She remembers Jaffa, and the house of Simon the Tanner. If you recall that it was in Simon’s house that St. Paul had his vision of the unclean meats, the reminiscences of Barbara’s childhood which follow will not need the excuse that the Jewish guide asks her why she is not of her mother’s religion. Barbara remembers the double background of her childhood — the hunting Anglicans, the intellectual Jews of Golders Green, “Passover gatherings and bell-summoned Evensongs.” She decides that she is not fragments, but a totality; she is what she is, though her parts, like the parts of Christianity after the vision of St. Paul in Simon’s house, are Jew and Gentile, as the Old and New Testaments are a concord, the types of one fulfilled in the other. “She then remarked, without relevance, that the Scriptures were specially important to the half-Jew turned Catholic. The Old Testament and the New, she said, were to her — as near as she could apply to her own experience the phrase of Dante’s vision — ‘bound by love into one volume.’ ” Pending the true Transfiguration, which is of eternity, she decides that something of the sort is known in time, since memory, and history, bring health, and this recollection of the données of God’s plot enables us to do as we must: “what is to be borne is to be praised.”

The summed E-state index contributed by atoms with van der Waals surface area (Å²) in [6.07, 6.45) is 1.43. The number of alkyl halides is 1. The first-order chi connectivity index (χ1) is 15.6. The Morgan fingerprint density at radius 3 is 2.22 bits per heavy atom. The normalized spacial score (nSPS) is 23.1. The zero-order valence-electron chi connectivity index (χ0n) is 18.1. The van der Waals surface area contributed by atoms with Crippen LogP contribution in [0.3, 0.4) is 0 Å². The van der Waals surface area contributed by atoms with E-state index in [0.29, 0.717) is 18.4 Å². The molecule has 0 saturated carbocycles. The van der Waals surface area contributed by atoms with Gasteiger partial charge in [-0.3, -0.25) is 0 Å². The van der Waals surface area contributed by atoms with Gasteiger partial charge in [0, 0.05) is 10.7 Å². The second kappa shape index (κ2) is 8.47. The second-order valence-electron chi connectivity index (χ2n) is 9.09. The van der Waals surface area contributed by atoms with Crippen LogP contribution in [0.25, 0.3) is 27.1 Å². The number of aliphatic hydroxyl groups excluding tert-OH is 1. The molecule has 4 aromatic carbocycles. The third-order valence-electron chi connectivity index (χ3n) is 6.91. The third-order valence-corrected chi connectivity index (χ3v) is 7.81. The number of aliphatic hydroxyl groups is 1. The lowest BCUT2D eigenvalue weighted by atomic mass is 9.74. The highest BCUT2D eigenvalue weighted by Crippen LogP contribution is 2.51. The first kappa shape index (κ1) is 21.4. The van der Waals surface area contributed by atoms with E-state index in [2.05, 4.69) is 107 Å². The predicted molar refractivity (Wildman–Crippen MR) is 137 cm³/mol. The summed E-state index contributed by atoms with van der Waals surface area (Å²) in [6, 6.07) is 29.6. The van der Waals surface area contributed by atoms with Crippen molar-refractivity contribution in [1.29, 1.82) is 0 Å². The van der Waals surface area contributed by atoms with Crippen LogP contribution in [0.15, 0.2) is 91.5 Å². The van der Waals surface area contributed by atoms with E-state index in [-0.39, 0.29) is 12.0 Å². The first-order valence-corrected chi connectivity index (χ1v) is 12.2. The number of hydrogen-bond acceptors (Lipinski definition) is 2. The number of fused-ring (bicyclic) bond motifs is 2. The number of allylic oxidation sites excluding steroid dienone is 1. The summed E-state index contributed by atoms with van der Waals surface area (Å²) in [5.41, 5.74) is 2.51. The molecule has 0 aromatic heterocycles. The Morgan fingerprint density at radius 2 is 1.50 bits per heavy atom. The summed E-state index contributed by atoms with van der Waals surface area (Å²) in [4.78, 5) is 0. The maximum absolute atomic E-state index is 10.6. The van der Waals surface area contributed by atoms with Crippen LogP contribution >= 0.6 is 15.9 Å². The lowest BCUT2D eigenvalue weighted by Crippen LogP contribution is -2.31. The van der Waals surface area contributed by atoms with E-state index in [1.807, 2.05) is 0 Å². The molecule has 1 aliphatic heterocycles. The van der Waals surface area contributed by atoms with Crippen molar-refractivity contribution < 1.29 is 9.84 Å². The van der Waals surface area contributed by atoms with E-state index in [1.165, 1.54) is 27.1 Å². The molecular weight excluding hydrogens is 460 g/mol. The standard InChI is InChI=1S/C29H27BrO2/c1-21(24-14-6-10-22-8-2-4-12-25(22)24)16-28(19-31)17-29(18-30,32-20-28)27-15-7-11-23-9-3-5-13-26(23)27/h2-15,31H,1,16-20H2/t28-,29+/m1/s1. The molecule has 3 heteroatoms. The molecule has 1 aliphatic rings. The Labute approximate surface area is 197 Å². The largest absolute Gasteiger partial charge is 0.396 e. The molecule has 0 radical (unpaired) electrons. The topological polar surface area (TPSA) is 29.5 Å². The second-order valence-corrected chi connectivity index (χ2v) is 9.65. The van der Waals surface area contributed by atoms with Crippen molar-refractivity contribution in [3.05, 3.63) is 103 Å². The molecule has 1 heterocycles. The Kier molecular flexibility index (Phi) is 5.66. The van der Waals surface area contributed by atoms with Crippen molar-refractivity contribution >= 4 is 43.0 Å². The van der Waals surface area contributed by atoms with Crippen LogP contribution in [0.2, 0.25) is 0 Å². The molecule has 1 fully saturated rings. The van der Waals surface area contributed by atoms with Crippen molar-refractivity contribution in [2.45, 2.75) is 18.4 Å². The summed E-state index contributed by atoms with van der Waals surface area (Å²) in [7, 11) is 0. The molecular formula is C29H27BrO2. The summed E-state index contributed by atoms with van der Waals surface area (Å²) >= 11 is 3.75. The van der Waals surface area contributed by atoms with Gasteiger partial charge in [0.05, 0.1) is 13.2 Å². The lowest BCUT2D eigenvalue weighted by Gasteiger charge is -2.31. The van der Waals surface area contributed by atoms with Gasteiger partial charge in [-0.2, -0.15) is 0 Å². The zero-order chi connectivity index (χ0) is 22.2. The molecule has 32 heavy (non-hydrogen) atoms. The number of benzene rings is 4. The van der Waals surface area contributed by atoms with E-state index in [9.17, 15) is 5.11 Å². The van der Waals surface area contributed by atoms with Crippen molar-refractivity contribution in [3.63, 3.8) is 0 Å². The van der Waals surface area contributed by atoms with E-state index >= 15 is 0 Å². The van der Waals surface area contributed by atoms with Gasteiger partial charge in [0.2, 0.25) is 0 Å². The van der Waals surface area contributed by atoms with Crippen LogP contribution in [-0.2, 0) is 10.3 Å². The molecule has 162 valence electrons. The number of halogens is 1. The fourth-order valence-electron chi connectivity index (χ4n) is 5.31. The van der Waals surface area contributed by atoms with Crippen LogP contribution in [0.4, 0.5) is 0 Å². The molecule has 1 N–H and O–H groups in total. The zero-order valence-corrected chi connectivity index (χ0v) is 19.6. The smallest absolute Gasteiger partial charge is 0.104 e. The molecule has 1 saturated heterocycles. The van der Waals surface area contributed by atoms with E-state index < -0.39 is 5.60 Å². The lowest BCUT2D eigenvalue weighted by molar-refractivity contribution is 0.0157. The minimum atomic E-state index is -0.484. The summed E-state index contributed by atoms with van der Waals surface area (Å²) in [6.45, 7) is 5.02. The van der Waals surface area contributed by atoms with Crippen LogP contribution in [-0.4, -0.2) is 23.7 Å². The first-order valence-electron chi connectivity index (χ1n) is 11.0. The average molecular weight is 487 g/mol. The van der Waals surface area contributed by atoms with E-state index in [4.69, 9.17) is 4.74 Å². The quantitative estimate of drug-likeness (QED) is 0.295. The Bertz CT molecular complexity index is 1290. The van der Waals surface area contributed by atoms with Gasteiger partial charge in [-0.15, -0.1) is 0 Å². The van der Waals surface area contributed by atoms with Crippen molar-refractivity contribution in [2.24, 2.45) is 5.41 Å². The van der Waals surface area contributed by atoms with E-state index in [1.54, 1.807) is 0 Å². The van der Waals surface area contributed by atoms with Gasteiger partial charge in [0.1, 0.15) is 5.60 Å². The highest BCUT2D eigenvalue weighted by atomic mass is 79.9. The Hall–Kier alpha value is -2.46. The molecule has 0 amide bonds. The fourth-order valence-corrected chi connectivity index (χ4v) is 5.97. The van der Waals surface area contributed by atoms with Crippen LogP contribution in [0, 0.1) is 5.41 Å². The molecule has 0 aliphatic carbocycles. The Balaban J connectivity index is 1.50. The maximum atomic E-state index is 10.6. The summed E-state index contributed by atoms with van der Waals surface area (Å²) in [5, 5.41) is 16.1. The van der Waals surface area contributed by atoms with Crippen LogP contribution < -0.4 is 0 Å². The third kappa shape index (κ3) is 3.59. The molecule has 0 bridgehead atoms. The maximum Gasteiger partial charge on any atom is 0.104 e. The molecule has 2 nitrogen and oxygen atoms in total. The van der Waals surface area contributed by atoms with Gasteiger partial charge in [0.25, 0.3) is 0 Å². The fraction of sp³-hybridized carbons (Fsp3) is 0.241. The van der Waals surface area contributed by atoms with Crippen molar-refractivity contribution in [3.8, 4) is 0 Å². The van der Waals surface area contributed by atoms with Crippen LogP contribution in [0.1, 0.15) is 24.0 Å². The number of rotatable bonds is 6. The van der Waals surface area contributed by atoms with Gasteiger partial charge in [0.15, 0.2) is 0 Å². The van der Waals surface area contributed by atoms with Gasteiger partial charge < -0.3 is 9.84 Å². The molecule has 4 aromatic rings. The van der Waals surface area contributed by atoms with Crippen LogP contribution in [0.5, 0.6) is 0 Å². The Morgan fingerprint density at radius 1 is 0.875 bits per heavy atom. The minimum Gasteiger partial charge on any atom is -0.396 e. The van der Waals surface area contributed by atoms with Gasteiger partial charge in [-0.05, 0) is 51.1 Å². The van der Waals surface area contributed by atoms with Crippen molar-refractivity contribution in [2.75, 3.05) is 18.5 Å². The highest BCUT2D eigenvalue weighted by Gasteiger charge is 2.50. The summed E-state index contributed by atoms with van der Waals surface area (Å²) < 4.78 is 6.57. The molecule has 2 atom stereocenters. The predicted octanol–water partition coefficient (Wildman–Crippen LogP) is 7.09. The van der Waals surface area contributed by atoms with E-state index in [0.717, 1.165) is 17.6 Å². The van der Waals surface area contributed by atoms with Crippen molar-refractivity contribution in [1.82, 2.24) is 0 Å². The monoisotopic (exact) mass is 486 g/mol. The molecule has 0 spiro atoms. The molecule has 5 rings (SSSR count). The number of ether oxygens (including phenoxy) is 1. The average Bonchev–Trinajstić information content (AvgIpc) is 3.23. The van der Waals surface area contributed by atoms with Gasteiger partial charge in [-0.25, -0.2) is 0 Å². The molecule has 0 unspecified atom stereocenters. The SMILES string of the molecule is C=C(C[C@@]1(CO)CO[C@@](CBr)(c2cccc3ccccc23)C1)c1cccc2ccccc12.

The insight into a totality made up of such different parts is conveyed, in the city of Jerusalem or in a good novel, by an image. Barbara remembers an Easter vacation afternoon, spent with her English family on a tennis lawn, and as she leaves to celebrate Passover in Golders Green, “the drawing-in of an English afternoon . . . with its fugitive sorrow. ‘See here, Barbara,’ said her grandfather at Golders Green a few hours later, ‘these arc the bitter herbs which signify our affliction in Egypt.’ ” The intellectual Aaronsons enacted their Passover ritual as the English rolled their pace eggs in the mild woods. Barbara, shaky on detail, is excluded from the Jewish kitchen. She is neither full Jew nor full Gentile, and so all the better for the purposes of this novel, since her double estrangement mirrors the accidental deviations of the Gentile religion from its Jewish base, the New from the Old Testament. Sitting, like Deborah, on the top of Mount Tabor, she reflects on her own transfiguration in faith and sensuality, in acts of love and recognition. She will go to Jordan and finish the pilgrimage. Whatever Barbara may think of the matter, she has been transfigured, for the purposes of the novel, by Mrs. Spark.